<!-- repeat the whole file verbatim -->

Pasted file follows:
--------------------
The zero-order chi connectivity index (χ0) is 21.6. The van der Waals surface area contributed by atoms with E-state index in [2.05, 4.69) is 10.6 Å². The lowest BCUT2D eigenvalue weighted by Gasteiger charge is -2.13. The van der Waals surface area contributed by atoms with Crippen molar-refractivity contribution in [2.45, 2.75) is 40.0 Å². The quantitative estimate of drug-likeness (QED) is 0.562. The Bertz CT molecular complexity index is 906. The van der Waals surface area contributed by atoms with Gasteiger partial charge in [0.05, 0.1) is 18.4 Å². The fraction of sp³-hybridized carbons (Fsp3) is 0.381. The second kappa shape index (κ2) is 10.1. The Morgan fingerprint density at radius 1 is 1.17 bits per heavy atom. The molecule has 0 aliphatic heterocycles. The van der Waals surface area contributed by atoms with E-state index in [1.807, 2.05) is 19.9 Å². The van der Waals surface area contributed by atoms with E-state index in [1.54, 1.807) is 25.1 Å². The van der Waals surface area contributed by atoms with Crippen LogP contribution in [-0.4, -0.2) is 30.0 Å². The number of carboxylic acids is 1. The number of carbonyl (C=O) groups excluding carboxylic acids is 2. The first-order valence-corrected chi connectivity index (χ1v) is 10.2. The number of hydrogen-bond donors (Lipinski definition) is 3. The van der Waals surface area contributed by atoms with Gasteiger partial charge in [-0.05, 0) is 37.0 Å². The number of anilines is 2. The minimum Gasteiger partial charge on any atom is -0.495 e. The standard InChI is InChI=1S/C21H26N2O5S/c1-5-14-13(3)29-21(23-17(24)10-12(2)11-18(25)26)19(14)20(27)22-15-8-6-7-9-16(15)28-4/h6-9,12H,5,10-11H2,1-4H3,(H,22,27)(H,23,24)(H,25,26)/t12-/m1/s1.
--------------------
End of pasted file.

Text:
The zero-order chi connectivity index (χ0) is 21.6. The van der Waals surface area contributed by atoms with E-state index in [2.05, 4.69) is 10.6 Å². The lowest BCUT2D eigenvalue weighted by Gasteiger charge is -2.13. The van der Waals surface area contributed by atoms with Crippen molar-refractivity contribution in [2.45, 2.75) is 40.0 Å². The quantitative estimate of drug-likeness (QED) is 0.562. The Bertz CT molecular complexity index is 906. The van der Waals surface area contributed by atoms with Gasteiger partial charge in [0.05, 0.1) is 18.4 Å². The fraction of sp³-hybridized carbons (Fsp3) is 0.381. The second kappa shape index (κ2) is 10.1. The Morgan fingerprint density at radius 1 is 1.17 bits per heavy atom. The molecule has 0 aliphatic heterocycles. The van der Waals surface area contributed by atoms with E-state index in [1.807, 2.05) is 19.9 Å². The van der Waals surface area contributed by atoms with E-state index in [1.54, 1.807) is 25.1 Å². The van der Waals surface area contributed by atoms with Crippen LogP contribution in [-0.4, -0.2) is 30.0 Å². The number of carboxylic acids is 1. The number of carbonyl (C=O) groups excluding carboxylic acids is 2. The first-order valence-corrected chi connectivity index (χ1v) is 10.2. The number of hydrogen-bond donors (Lipinski definition) is 3. The van der Waals surface area contributed by atoms with Gasteiger partial charge in [-0.05, 0) is 37.0 Å². The number of anilines is 2. The minimum Gasteiger partial charge on any atom is -0.495 e. The standard InChI is InChI=1S/C21H26N2O5S/c1-5-14-13(3)29-21(23-17(24)10-12(2)11-18(25)26)19(14)20(27)22-15-8-6-7-9-16(15)28-4/h6-9,12H,5,10-11H2,1-4H3,(H,22,27)(H,23,24)(H,25,26)/t12-/m1/s1.